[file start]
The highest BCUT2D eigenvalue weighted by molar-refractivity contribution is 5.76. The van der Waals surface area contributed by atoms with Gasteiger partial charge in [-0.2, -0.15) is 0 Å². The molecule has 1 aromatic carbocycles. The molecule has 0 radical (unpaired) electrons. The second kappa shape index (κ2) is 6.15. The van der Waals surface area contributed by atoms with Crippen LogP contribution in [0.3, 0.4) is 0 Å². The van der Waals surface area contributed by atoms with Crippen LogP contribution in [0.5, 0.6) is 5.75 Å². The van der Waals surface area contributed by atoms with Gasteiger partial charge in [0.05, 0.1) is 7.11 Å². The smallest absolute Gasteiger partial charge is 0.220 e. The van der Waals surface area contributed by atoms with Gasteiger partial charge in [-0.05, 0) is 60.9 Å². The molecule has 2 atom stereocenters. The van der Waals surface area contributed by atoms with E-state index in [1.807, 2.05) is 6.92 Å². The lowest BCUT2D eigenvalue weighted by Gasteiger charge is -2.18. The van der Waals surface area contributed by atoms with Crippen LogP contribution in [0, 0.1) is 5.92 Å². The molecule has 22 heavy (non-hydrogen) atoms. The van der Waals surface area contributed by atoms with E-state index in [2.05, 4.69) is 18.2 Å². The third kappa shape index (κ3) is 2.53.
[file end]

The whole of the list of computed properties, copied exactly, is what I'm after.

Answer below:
The highest BCUT2D eigenvalue weighted by molar-refractivity contribution is 5.76. The van der Waals surface area contributed by atoms with Gasteiger partial charge in [-0.2, -0.15) is 0 Å². The molecule has 1 aromatic carbocycles. The molecule has 0 radical (unpaired) electrons. The second kappa shape index (κ2) is 6.15. The van der Waals surface area contributed by atoms with Crippen LogP contribution in [0.3, 0.4) is 0 Å². The van der Waals surface area contributed by atoms with Crippen LogP contribution in [0.5, 0.6) is 5.75 Å². The van der Waals surface area contributed by atoms with Gasteiger partial charge in [0.05, 0.1) is 7.11 Å². The smallest absolute Gasteiger partial charge is 0.220 e. The van der Waals surface area contributed by atoms with Gasteiger partial charge in [-0.05, 0) is 60.9 Å². The molecule has 2 atom stereocenters. The van der Waals surface area contributed by atoms with E-state index in [1.807, 2.05) is 6.92 Å². The lowest BCUT2D eigenvalue weighted by Gasteiger charge is -2.18. The van der Waals surface area contributed by atoms with Crippen LogP contribution in [0, 0.1) is 5.92 Å². The molecule has 22 heavy (non-hydrogen) atoms. The van der Waals surface area contributed by atoms with E-state index in [2.05, 4.69) is 18.2 Å². The third kappa shape index (κ3) is 2.53.